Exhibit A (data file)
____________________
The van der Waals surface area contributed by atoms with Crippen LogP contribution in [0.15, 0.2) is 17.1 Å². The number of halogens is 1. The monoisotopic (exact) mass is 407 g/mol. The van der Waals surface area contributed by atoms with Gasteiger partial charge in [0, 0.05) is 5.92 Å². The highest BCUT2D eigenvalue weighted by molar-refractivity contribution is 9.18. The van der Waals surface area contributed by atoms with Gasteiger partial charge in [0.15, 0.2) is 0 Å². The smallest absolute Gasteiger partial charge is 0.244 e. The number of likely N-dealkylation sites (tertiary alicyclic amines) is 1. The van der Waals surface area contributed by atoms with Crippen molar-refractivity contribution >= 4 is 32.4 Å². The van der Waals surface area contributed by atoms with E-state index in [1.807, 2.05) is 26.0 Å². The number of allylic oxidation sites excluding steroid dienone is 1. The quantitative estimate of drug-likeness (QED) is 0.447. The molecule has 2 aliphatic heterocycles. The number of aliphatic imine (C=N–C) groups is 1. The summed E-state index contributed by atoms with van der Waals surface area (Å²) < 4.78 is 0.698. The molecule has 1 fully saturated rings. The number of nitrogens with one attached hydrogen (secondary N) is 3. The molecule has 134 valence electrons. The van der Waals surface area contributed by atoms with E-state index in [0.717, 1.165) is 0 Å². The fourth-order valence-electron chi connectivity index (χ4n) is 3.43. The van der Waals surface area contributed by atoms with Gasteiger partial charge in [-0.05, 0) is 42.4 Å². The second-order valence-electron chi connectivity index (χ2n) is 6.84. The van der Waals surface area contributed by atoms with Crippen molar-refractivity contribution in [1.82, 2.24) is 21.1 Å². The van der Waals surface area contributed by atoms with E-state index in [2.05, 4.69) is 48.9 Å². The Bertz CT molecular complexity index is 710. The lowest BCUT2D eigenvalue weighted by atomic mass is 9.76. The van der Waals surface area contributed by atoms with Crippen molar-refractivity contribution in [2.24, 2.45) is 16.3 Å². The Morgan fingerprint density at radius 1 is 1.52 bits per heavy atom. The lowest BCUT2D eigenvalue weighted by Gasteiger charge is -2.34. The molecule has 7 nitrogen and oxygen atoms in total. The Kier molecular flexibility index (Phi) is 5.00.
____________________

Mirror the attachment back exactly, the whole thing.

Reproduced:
The van der Waals surface area contributed by atoms with Crippen LogP contribution in [0.15, 0.2) is 17.1 Å². The number of halogens is 1. The monoisotopic (exact) mass is 407 g/mol. The van der Waals surface area contributed by atoms with Gasteiger partial charge in [0, 0.05) is 5.92 Å². The highest BCUT2D eigenvalue weighted by molar-refractivity contribution is 9.18. The van der Waals surface area contributed by atoms with Gasteiger partial charge in [0.15, 0.2) is 0 Å². The smallest absolute Gasteiger partial charge is 0.244 e. The number of likely N-dealkylation sites (tertiary alicyclic amines) is 1. The van der Waals surface area contributed by atoms with Crippen molar-refractivity contribution >= 4 is 32.4 Å². The van der Waals surface area contributed by atoms with E-state index in [1.807, 2.05) is 26.0 Å². The number of allylic oxidation sites excluding steroid dienone is 1. The quantitative estimate of drug-likeness (QED) is 0.447. The molecule has 2 aliphatic heterocycles. The number of aliphatic imine (C=N–C) groups is 1. The summed E-state index contributed by atoms with van der Waals surface area (Å²) < 4.78 is 0.698. The molecule has 1 fully saturated rings. The number of nitrogens with one attached hydrogen (secondary N) is 3. The molecule has 134 valence electrons. The van der Waals surface area contributed by atoms with E-state index in [0.717, 1.165) is 0 Å². The fourth-order valence-electron chi connectivity index (χ4n) is 3.43. The van der Waals surface area contributed by atoms with Gasteiger partial charge in [-0.05, 0) is 42.4 Å². The second-order valence-electron chi connectivity index (χ2n) is 6.84. The van der Waals surface area contributed by atoms with Crippen molar-refractivity contribution in [1.82, 2.24) is 21.1 Å². The van der Waals surface area contributed by atoms with E-state index in [2.05, 4.69) is 48.9 Å². The Bertz CT molecular complexity index is 710. The lowest BCUT2D eigenvalue weighted by atomic mass is 9.76. The van der Waals surface area contributed by atoms with Crippen molar-refractivity contribution in [2.24, 2.45) is 16.3 Å². The Morgan fingerprint density at radius 1 is 1.52 bits per heavy atom. The lowest BCUT2D eigenvalue weighted by Gasteiger charge is -2.34. The molecule has 7 nitrogen and oxygen atoms in total. The Kier molecular flexibility index (Phi) is 5.00.